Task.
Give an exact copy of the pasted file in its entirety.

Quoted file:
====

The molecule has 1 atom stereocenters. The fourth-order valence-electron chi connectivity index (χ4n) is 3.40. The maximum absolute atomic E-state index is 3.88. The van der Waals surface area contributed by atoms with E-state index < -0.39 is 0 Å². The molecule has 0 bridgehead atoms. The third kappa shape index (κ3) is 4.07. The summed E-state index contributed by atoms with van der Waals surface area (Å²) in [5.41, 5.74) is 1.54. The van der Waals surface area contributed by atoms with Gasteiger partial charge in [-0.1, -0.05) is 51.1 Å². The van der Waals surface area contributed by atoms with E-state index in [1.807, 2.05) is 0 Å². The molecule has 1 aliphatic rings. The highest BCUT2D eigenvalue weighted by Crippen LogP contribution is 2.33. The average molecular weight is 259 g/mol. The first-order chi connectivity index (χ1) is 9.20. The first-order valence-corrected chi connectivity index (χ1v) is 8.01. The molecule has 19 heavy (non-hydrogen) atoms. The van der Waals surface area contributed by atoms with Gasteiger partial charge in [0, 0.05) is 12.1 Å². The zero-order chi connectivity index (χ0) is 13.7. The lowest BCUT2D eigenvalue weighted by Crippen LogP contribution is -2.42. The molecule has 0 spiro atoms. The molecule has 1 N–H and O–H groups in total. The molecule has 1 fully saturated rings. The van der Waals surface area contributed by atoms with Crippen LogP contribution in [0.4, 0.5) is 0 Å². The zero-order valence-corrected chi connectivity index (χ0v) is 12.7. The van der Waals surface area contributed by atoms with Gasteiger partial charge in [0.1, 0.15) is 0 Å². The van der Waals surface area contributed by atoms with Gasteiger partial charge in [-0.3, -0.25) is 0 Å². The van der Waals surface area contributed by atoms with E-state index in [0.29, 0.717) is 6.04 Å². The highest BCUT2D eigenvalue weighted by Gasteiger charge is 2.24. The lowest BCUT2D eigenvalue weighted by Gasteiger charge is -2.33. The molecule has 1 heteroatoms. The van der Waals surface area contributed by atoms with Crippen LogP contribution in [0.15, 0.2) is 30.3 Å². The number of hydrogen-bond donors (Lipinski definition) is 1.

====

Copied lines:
The molecule has 1 atom stereocenters. The fourth-order valence-electron chi connectivity index (χ4n) is 3.40. The maximum absolute atomic E-state index is 3.88. The van der Waals surface area contributed by atoms with E-state index < -0.39 is 0 Å². The molecule has 0 bridgehead atoms. The third kappa shape index (κ3) is 4.07. The summed E-state index contributed by atoms with van der Waals surface area (Å²) in [5.41, 5.74) is 1.54. The van der Waals surface area contributed by atoms with Gasteiger partial charge in [-0.1, -0.05) is 51.1 Å². The van der Waals surface area contributed by atoms with E-state index in [1.807, 2.05) is 0 Å². The molecule has 1 aliphatic rings. The highest BCUT2D eigenvalue weighted by Crippen LogP contribution is 2.33. The average molecular weight is 259 g/mol. The first-order chi connectivity index (χ1) is 9.20. The first-order valence-corrected chi connectivity index (χ1v) is 8.01. The molecule has 19 heavy (non-hydrogen) atoms. The van der Waals surface area contributed by atoms with Gasteiger partial charge in [0, 0.05) is 12.1 Å². The zero-order chi connectivity index (χ0) is 13.7. The lowest BCUT2D eigenvalue weighted by Crippen LogP contribution is -2.42. The molecule has 0 spiro atoms. The molecule has 1 N–H and O–H groups in total. The molecule has 1 fully saturated rings. The van der Waals surface area contributed by atoms with Crippen LogP contribution in [0.4, 0.5) is 0 Å². The zero-order valence-corrected chi connectivity index (χ0v) is 12.7. The van der Waals surface area contributed by atoms with Gasteiger partial charge in [0.1, 0.15) is 0 Å². The van der Waals surface area contributed by atoms with Gasteiger partial charge in [-0.3, -0.25) is 0 Å². The van der Waals surface area contributed by atoms with E-state index in [0.29, 0.717) is 6.04 Å². The highest BCUT2D eigenvalue weighted by Gasteiger charge is 2.24. The lowest BCUT2D eigenvalue weighted by Gasteiger charge is -2.33. The molecule has 1 heteroatoms. The van der Waals surface area contributed by atoms with Crippen LogP contribution in [0.15, 0.2) is 30.3 Å². The number of hydrogen-bond donors (Lipinski definition) is 1.